Emmanuel Macron and Chief of the Defence Staff French Army General Pierre de Villiers attend the Bastille Day military parade on July 14, 2017
In a statement released today, the 60-year-old De Villers said that "in the current circumstances I see myself as no longer able to guarantee the robust defense force I believe is necessary to guarantee the protection of France and the French people, today and tomorrow, and to sustain the aims of our country," asserting that he had tried to maintain armed forces capability for an increasingly difficult task within the financial constraints imposed on it, but was no longer able to sustain that. He added that Macron had accepted his resignation.
The open conflict between the head of state and the chief of armed forces started earlier this month when France’s Budget Minister Gerald Darmanin announced there would be military budget cuts. According to the proposed budget the Defense Ministry would have to find savings of just under $980 billion. The Interior and Foreign Ministries have also been hit budget with cuts. Darmanin told Le Parisien that the authorities “have found €4.5 billion in savings... solely in the national government” and promised that neither social security nor local authorities “will come into it.”
One thing that the globalist Macron, a supporters of billionaire George Soros' global government projects, will not be cutting is money for France's out of control immigrant communities.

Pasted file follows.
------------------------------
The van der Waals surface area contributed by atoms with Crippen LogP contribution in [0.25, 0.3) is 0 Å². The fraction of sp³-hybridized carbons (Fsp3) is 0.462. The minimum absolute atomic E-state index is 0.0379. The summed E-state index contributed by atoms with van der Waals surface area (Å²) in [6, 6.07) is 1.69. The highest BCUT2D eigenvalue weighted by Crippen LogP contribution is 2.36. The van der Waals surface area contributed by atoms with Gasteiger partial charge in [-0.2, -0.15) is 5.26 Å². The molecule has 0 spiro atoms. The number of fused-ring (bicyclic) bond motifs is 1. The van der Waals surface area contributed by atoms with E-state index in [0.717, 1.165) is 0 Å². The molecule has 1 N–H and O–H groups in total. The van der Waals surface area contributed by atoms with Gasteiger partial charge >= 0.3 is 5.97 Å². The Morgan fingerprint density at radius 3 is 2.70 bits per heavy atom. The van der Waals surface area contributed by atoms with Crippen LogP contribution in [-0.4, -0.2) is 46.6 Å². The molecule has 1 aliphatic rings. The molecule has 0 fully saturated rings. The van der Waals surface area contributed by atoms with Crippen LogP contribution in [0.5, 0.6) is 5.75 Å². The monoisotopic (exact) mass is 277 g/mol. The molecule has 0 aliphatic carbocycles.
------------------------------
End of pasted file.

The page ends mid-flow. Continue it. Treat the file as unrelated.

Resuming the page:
In a surprisingly prompt public response to De Villers' resignation, Macron said "I have made commitments, I am your boss," he said in a speech to dozens of top army officers and their families.
“If the [Armed Forces] chief of staff has an issue with the President of the Republic, the chief of staff will be changed,” Macron added in an interview for Journal du Dimanche newspaper.
Army officers of whatever rank are expected to obey orders from superior officers. So in substance the president is within his rights to restate his authority… But the way he did it will leave marks. "You cannot publicly question a military leader like that in front of his subordinates,” former chief of the French armed forces Henri Bentégeat told Le Monde newspaper. “When Macron attends the first ceremony for a soldier killed because of a lack of equipment, all the criticism will be directed at him."
Meanwhile, in a hint that further rebellion awaits France's youngest president, foreign affairs minister Jean-Yves Le Drian praised De Villiers on Wednesday, saying “He is a great soldier, one of great integrity and intelligence.”
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